Thursday, October 25, 2012

Fact or fiction: A cancer diagnosis

It’s like waking up to a surprise snowstorm. One day everything’s fine and the next day you’re buried in a foot of white stuff so heavy you can’t move.

You’re not prepared. You thought you had time -- years, not months. But months are what you have.

Suddenly, everything you’ve ever wanted to do becomes more important. Little things mean a lot and big things aren’t so big anymore.

I’ve always marveled at people who can live in the moment. That’s hard for me, especially when life seems to pull me in a million directions at once.

Well, it’s not pulling anymore. The light’s turned red and I’ve skidded to a halt.

I’ve learned I have cancer.

I don’t know how to tell Ella. She’s lost so much already. Her mom, dad. sister. I’m all she has left. Well, me and Maddie. Don’t know where I’d be without Maddie. She’s always been like an aunt to Ella.

Maybe I’ll write Ella notes, a whole year’s worth. One for every day after I’m gone. If I start today, maybe I’ll finish in time. 

Death never waits. 

Fact or fiction? 

This is fiction. Those who know me well know that I've lost a lot of family members and friends to cancer. In my book, Ella's Rain,  a young girl learns to live again when her grandma, who dies, leaves her 365 notes, one for every day of the coming year. 

Here's the opening of Ella's Rain:
  Ella stared at the alabaster urn the funeral director had given her. It was hard to believe that Grandma had become nothing more than a pile of white ashes. She longed to feel her grandma’s thick arms around her and to smell her sweet perfume that hung in the air like an August fog. How does a cream-puff-of-a-lady become a bag of dust, she wondered.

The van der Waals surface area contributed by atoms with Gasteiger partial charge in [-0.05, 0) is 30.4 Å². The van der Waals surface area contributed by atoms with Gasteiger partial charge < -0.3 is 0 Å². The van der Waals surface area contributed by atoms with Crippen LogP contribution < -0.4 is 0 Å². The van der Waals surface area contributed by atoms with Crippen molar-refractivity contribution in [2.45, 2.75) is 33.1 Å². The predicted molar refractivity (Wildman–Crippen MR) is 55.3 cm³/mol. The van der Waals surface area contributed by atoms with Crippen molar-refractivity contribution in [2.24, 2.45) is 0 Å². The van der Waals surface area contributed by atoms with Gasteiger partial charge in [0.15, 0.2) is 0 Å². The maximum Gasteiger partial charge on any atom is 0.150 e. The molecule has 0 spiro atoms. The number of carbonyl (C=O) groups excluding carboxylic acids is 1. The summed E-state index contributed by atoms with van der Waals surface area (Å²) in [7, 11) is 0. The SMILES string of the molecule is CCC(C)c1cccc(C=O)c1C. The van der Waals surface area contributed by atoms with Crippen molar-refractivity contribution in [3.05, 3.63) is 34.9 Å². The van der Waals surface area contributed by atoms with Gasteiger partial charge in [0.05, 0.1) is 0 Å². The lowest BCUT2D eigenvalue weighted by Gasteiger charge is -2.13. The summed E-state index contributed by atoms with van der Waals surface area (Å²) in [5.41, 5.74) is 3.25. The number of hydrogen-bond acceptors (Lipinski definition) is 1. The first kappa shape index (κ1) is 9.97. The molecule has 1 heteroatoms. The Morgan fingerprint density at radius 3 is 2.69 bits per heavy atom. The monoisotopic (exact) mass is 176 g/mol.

Cancer. That evil C word. The word she had lived with for almost a year. The evil thing that had devoured Grandma like a vulture devours a dead carcass, gorging itself until its crop bulges and leaving nothing but splintered bones behind. 
     It was so unfair, Ella thought. Grandma Dorothy was all she had. And now her beloved Dorothy was gone, off to an Emerald City from which she would never return. And Ella was left with nothing but the damn alabaster urn Grandma had picked out before she died. Picked out like everything else.
    The hymns that would be sung.
    The biblical passages that would be read.
    Even the flowers that would sit beside the urn on the pedestal table.
    Picked out everything like it was some damn picnic…
Other fact or fiction posts: 

1 comment:

  1. Okay, you scared me there for a moment. =) My mother-in-law was diagnosed with cancer twelve years ago. Most of that first year she spent in the hospital. She's doing well and I'm so glad she's still with us.